Session and Workshop Abstracts
Session 2D (S2D) - Abstracts
Philosophy beyond the armchair: Morality and ethics across disciplines
Paper 1: Queer Theology: An Ethical Trilemma
Speaker(s): Jack Slater
Keywords: Religion, Theology, Sexuality, Queer
Abstract: Queer theology, as part of the wider project of Christian theology, is a subdiscipline inherently tied to complex ethical questions surrounding sexualities, religious traditions, emancipatory politics and the properly ethical relationship academic research should have to these questions. In recognition of the interdisciplinary nature of this conference, I intend to begin this paper by briefly sketching the scope of queer theology and introducing the central ethical questions with which the field grapples. I then contend that there is a central ethical trilemma that complicates any queer theological project. I conclude by sketching how my own research has approach this trilemma by drawing on decolonial epistemologies.
The central contention of this paper is that there are three fundamental ethical demands that run through any queer theological project. The first is that any queer theological project ought to be in some way affirming, emancipatory or in some other way broadly positive for the lived experiences of LGBT+ people. The second is that queer theology needs to engage with intellectual honesty and fidelity with the reality of the Christian tradition in both historical and contemporary contexts. The third is that queer theology should avoid engaging with problematic and reactionary theologies of sexuality in such a way as to legitimize and propagate them (Tonstad, 2015). These three demands form a trilemma in that it is extremely difficult, if not impossible, to adequately satisfy all three simultaneously.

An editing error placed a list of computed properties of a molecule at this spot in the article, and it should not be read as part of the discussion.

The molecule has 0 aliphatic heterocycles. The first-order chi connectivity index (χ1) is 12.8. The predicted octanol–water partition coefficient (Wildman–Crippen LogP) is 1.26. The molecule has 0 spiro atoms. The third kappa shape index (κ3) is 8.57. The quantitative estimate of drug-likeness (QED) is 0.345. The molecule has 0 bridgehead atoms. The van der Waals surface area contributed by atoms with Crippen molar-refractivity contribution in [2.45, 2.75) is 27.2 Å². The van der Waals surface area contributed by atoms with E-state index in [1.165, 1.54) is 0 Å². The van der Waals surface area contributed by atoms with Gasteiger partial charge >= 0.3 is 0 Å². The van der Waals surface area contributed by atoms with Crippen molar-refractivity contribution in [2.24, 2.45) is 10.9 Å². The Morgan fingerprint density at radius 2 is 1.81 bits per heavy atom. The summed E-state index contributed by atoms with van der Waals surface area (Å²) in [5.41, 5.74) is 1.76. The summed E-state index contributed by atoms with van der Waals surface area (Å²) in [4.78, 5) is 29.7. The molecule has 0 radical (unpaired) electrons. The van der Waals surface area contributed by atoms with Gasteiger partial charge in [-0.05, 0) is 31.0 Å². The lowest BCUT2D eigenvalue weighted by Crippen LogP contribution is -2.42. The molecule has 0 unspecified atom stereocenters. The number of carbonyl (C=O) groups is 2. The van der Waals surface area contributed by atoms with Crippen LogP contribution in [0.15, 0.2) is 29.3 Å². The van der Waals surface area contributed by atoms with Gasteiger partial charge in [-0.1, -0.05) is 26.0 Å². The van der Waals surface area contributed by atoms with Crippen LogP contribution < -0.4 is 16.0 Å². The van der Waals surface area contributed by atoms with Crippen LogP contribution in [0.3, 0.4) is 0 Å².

This would suggest that ethical research in a queer theological context may be hard to achieve even if the formal conditions for ethical research as set out by official guidelines are satisfied. Rather than suggesting a way in which this trilemma can be navigated, I conclude this paper by suggesting that this trilemma indicates an irresolvable ethical problem for queer theological research. Drawing on decolonial epistemologies (Mignolo, 2011) and with reference to my own research, I argue that a properly ethical approach to queer theological research will require new theoretical and theological frameworks that move beyond those provided by contemporary Christian theology.
Paper 2: The role of common morality for principlism in biomedical ethics.
Speaker(s): Andrew Jones
Keywords: Biomedical Ethics; medical practice; principlism; Kant; morality; normativity
Abstract: One field of medical practice that has been strongly influenced by philosophy is biomedical ethics. Principlism has been a dominant position within this field for last 40 years in no small part due to Beauchamp and Childress’s Principles of Biomedical Ethics (PBE) currently at its eighth edition. Their account offers a generally pluralistic that combines aspects of utilitarian and deontological ethical perspectives. This paper critically examines the justifications for their deontological principles. They argue that medical ethical principles can be divided into four general categories: respect for autonomy, nonmaleficence, beneficence, and justice. These principles extend far beyond medical ethics as they regarded as prima facie truths that persist at all levels of society; ‘[b]ecause our principles are universally applicable, we defend a global bioethics and not merely customary, regional, or cultural rules. Our principles correlate with basic human rights and establish what is ethically acceptable for all societies’ (Beauchamp and Childress, 2019).